Daily Column – 9th February 2022

You can already see what the “storey most likely to be made into a competing original film on Apple TV and Hulu” will be in 2022, which is only February. On Tuesday, authorities arrested a husband and wife who were accused of trying to hide 119,754 stolen bitcoin worth $4.5 billion. That’s her above.

Ilya Lichtenstein and Heather Morgan were arrested, and the Justice Department said that it had seized more than 94,000 bitcoin worth $3.6 billion. This was the largest financial seizure in the agency’s history.

The bitcoin in question is linked to a 2016 hack of the Bitfinex crypto exchange, in which hackers exploited a security flaw and made more than 2,000 unauthorised transactions. They allegedly sent stolen crypto to a wallet controlled by Lichtenstein. At the time of the hack, the stolen cryptocurrency was worth $71 million, which shows how much the cryptocurrency has risen in value.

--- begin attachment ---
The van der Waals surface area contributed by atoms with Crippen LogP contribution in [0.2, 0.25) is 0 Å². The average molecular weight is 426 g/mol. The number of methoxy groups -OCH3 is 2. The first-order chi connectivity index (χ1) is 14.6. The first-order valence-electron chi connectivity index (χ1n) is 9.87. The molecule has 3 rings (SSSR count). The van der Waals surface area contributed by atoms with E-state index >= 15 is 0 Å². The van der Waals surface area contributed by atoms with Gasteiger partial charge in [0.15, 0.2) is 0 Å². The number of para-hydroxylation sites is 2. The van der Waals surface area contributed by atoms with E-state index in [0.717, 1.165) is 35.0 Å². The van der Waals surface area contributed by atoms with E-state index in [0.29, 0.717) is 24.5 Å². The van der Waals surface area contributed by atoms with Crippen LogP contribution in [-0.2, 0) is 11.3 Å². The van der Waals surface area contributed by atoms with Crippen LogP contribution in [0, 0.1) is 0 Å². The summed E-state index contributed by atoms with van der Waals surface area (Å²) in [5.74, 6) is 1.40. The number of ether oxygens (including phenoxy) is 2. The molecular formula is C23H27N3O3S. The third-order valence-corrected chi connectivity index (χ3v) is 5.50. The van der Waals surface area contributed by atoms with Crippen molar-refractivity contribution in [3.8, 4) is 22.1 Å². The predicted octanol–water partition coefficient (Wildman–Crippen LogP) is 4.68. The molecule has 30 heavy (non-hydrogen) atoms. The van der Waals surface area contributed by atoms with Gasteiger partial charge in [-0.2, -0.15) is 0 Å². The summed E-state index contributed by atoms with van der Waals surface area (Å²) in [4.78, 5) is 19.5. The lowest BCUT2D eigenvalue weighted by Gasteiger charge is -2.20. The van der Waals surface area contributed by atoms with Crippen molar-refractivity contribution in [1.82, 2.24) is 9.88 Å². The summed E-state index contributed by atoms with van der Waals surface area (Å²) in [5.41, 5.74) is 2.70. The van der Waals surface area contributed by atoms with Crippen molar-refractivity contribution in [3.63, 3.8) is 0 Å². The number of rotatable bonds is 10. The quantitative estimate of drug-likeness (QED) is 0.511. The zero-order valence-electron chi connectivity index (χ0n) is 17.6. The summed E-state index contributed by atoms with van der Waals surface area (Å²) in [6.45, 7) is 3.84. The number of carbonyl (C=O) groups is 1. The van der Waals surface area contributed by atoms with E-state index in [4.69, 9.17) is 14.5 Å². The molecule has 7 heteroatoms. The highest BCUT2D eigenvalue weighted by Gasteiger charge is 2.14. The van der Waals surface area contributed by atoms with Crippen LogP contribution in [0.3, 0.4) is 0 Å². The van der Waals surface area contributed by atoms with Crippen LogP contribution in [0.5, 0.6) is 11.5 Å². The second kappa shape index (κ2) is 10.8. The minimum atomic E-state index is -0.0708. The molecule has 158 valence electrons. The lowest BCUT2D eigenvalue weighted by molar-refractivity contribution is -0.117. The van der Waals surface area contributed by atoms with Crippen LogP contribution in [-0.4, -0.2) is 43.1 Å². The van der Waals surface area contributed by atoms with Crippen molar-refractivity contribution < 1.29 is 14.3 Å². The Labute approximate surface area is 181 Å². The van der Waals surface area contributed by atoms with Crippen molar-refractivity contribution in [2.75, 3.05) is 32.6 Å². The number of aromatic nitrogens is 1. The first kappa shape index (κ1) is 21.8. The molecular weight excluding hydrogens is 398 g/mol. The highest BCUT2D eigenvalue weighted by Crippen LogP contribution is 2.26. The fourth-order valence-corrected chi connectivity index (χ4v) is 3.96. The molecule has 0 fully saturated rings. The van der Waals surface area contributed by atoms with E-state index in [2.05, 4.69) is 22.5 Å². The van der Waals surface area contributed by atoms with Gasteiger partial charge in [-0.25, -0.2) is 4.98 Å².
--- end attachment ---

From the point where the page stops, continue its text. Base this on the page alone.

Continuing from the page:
It took Lichtenstein and Morgan five years to try to get rid of the bitcoin they stole by depositing it into currency exchanges and darknet markets with fictitious identities, withdrawing some of the money from Bitcoin ATMs, and spending some on NFTs, gold, and Walmart gift cards with the money. In the DOJ’s report, they say that some of the money was put into their own bank account.

But this isn’t just a storey about how to hide money. This is a storey about young people stealing money.

Crime is just the side job.

You don’t see many married couples accused of laundering stolen crypto. Lichtenstein, 34, and Morgan, 31, aren’t that kind of couple. Both are very, very, very, very, very, very, very, very online. Lichtenstein’s name is on a Twitter account that talks a lot about Web3 and crypto.

Born in the late 1980s, Morgan has a YouTube channel called “Razzlekhan.” There, she talks about herself as “the Crocodile of Wall Street,” and she says that she is the worst rapper of all time. She also used to write for Forbes. In June 2020, she wrote an article about how businesses can protect themselves from cybercriminals.

The money laundering charges could lead to up to 20 years in prison for the two of them.

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